Our very own Natasha Wescoat has expanded her art empire into the real of comics. She’s teamed up with Mashable to run Friend Me, a spanking new comic strip about the perils of dating in the time of web.
You love it already. … Continue Reading
While we were in Manhattan up to absolutely no good, we happened to meet Andrea Grant, creator and writer of the comic MINX. Immediately drawn to the complex plot line and sexy heroine (based on Grant herself), we knew we had to share her with you.
So we asked her to take a time out from her incredibly busy schedule as the editor of TheFashionSpot and fashionista-about-town to tell us a little bit more about the comic.
Sex and the 405: How did MINX come about?
Andrea Grant: Although it started out as a comic strip in the back of my literary arts magazine, Copious, I started seriously publishing MINX in 2006. I’ve always been obsessed with the lines between fantasy, reality, and dreams. The creation of MINX was cathartic; it happened right after I emerged from a very dark period in my life.
MINX began as an alter ego that I felt safe working with creatively as I sought to find my voice as an artist. Minx is an archetype of the empowered, modern woman that challenges tradition while embracing sexuality and femininity. MINX is a very personal project — both a conceptual self-portrait, and a response to the way that the celebrity-obsessed media often corrupts the truth and distorts the boundaries of fantasy and actuality. The world of Minx is real to me, albeit a hyper-reality.
Sex and the 405: You mix Native American folklore and fantasy in the comic seamlessly. How did it occur to you — are you Native American?
Andrea Grant: I am half-Native, through my Coast Salish father, who is also a Shaman. I would go with him to pow-wows, where I met some tribal elders, who told amazing traditional stories. And I thought that it would be interesting to combine some of these stories with other universal myths in the graphic novel format. What’s great about comics is that the audience accepts the epic and the supernatural.
Sex and the 405: What do you want readers to take away from the comic?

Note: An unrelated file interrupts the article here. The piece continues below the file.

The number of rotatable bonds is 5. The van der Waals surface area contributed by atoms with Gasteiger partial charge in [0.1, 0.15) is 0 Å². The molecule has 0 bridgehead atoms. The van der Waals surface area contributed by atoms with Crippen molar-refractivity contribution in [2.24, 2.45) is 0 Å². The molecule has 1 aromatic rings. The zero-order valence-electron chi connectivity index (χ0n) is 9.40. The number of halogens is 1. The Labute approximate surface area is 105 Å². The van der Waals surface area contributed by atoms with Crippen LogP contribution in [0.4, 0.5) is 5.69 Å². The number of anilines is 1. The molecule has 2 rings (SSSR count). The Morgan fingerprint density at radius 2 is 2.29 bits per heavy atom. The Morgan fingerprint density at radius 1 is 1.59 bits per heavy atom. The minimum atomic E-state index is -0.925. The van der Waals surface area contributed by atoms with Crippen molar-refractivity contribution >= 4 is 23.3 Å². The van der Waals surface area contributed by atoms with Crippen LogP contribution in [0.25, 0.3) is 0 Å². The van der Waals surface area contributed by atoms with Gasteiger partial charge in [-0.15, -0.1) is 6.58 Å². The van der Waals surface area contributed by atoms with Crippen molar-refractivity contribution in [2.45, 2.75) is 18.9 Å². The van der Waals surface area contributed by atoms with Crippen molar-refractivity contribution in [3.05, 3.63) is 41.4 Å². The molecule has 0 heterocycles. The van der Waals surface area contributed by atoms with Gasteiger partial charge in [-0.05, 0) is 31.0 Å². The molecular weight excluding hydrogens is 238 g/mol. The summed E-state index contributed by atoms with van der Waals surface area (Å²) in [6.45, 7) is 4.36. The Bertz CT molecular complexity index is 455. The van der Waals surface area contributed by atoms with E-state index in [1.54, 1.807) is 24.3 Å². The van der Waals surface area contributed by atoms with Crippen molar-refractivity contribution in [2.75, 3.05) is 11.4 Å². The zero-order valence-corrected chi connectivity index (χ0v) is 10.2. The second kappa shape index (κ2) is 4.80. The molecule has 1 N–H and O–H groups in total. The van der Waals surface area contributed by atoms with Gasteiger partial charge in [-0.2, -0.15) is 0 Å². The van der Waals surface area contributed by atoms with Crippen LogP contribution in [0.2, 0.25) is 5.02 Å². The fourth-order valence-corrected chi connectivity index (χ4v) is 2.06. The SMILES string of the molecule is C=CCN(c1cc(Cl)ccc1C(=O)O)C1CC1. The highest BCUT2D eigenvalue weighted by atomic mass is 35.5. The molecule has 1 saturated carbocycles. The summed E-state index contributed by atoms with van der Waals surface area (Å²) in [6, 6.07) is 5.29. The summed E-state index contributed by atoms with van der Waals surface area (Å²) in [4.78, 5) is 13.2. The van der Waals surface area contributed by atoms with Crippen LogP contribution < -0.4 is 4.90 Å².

Andrea Grant: The goal is for others to seem themselves in these archetypes, and also to make an impact when it comes to retelling old myths and preserving traditional stories.
There’s an interesting new book by Mike Madrid called Supergirls: Fashion, feminism, fantasy, and the history of comic book heroines which examines how female characters have evolved through the years. They started out as film noir vixens, and then had to battle for equality in the 1950’s, until they finally became empowered again (i.e. She-Hulk and Catwoman, which I grew up reading).
But these characters always seemed 2-dimensional to me: superhero identity vs. true identity. I wanted to create a more emotionally complicated, 3-dimensional character in Minx, who is something of an anti-hero grimly accepting the fact that she has been called to this strange adventure in Dreamtime.
All of my characters are moody and as complicated as any of us, and it’s that streak of humanity that makes Minx unique. She plays with the boys, but she’s definitely a woman.
And here’s a little something-something for you, because we like you that much. A picture of Andrea Grant herself:
Special thanks to Colleen Nika for the intro. That girl knows everybody.
That Steam allows the objectification and sexualization of female characters in a variety of its games but refuses to accept a game about actually engaging with women in a more interactive fashion is astonishingly backward.